We hike a bit into the dense forests to catch a glimpse of this rare bird and are rewarded by four sightings.
The male and female scarlet minivets, the Asian fairy blue bird, the ruby throated bulbul, black nape and black hooded orioles, plum headed and Malabar parakeets, racket tailed drongos, golden fronted leaf bird, crimson backed sunbird, crimson throated barbet all come and go as we strain our binoculars on them to get a glimpse of their vivid hues.
We return to the home-stay for some delicious homemade breakfast while Sudha tells us her story. She and her late husband had been living in the sanctuary, ekeing a livelihood out of a tea shop and ferrying people across the Periyar for a small sum of money.
“I was just a housewife till my husband passed away,” she says nonchalantly. “Now I run this home-stay, work in a school, help in the sanctuary and even do catering. I learned some English to speak to all my guests as most of them come from abroad,” she adds.
Her prized possession is a small binocular that was given to her by a German couple who stayed with her last winter.
Girish meanwhile is busy planning our evening birding session as the resident brown hawk owl greets us near the sanctuary gate. I cruise through the jungles in an autorickshaw as light slowly fades and the owls and the nightjars come out.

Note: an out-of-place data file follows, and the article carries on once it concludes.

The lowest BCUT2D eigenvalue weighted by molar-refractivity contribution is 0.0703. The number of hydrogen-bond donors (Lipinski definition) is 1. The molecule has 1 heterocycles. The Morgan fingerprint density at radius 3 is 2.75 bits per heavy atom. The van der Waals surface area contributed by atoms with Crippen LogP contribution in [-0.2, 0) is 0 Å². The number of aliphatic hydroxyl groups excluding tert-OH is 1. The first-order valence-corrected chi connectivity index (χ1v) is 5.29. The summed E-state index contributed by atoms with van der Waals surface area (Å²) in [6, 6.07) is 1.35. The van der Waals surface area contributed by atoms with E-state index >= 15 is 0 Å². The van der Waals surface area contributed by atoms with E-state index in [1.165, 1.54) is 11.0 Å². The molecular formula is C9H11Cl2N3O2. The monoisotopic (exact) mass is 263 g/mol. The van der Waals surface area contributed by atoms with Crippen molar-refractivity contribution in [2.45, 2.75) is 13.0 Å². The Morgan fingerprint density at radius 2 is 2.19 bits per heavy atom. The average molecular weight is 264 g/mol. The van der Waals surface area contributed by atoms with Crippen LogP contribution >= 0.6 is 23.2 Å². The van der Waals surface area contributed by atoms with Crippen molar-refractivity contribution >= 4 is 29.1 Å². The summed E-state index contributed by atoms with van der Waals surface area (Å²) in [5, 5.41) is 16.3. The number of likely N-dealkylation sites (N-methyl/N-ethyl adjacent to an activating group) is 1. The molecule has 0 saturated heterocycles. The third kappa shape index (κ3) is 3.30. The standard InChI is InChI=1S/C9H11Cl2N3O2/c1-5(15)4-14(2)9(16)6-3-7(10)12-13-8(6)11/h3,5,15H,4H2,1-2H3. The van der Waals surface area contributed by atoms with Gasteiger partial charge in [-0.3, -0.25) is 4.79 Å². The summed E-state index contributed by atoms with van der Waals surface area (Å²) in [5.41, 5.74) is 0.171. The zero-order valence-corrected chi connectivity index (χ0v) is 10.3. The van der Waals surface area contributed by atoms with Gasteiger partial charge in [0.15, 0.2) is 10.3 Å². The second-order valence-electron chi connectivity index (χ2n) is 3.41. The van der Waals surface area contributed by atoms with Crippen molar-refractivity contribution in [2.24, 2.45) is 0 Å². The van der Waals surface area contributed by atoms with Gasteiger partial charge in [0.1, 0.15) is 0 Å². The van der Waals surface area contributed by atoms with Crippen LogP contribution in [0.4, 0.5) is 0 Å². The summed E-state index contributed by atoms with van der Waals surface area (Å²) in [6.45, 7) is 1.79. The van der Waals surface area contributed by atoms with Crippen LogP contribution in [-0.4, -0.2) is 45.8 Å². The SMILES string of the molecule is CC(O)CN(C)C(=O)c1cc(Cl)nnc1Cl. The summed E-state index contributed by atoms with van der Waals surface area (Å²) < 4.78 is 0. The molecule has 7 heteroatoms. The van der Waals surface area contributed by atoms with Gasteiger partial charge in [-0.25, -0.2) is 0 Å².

There is a collared scops owl frowning at us while a brown fish owl flies out in another direction and the Jerdon’s nightjar calls. But we still haven’t been able to spot the bird of the night – the Sri Lankan frogmouth.
Searching for the Frogmouth near a dam built by demons
We head out towards Bhoothankettu dam that locals believe is a dam built by the demons. The Periyar river lies sprawled on either side of the Bhoothathankettu bridge as Girish tells me the lore behind it.
One night, the demons started hurling huge stones towards a river side temple dedicated to the Hindu God Shiva with the intention of destroying it. The God however tricked the demons by creating an illusion of dawn.
He is believed to have taken the form of a rooster to announce daybreak and had chased them away. Myths not withstanding, the rocks still stand near the temple and they are attributed to the floods that ravaged the town many years ago.
However we are not spooked by the story, but we continue our search for the Srilankan frogmouth, which is so highly adept at camouflaging itself between the leaves, that very often it looks like a still branch.
It is almost pitch dark as we wander silently into the thick darkness of the jungles treading on branches, wary of snakes.
Finally Girish signals us with his flashlight as we follow his gaze to a branch. Cozying up together are a pair of Srilankan frogmouths with their wide gaping mouths resembling that of a frog.
They sit still, almost glued to each other, taking turns to open their eyes to gaze at us. We take turns too to get close to the bird and stare at it in awe as it let us take some photographs. We don’t know how long we stood there.
Finally the silence is broken as we all collectively burst out in excitement, heaving a sigh of relief. As the stars come out and the jungles come to life, a lone auto rickshaw carrying a group of happy birders makes its way back home through the jungles in the thick of the night.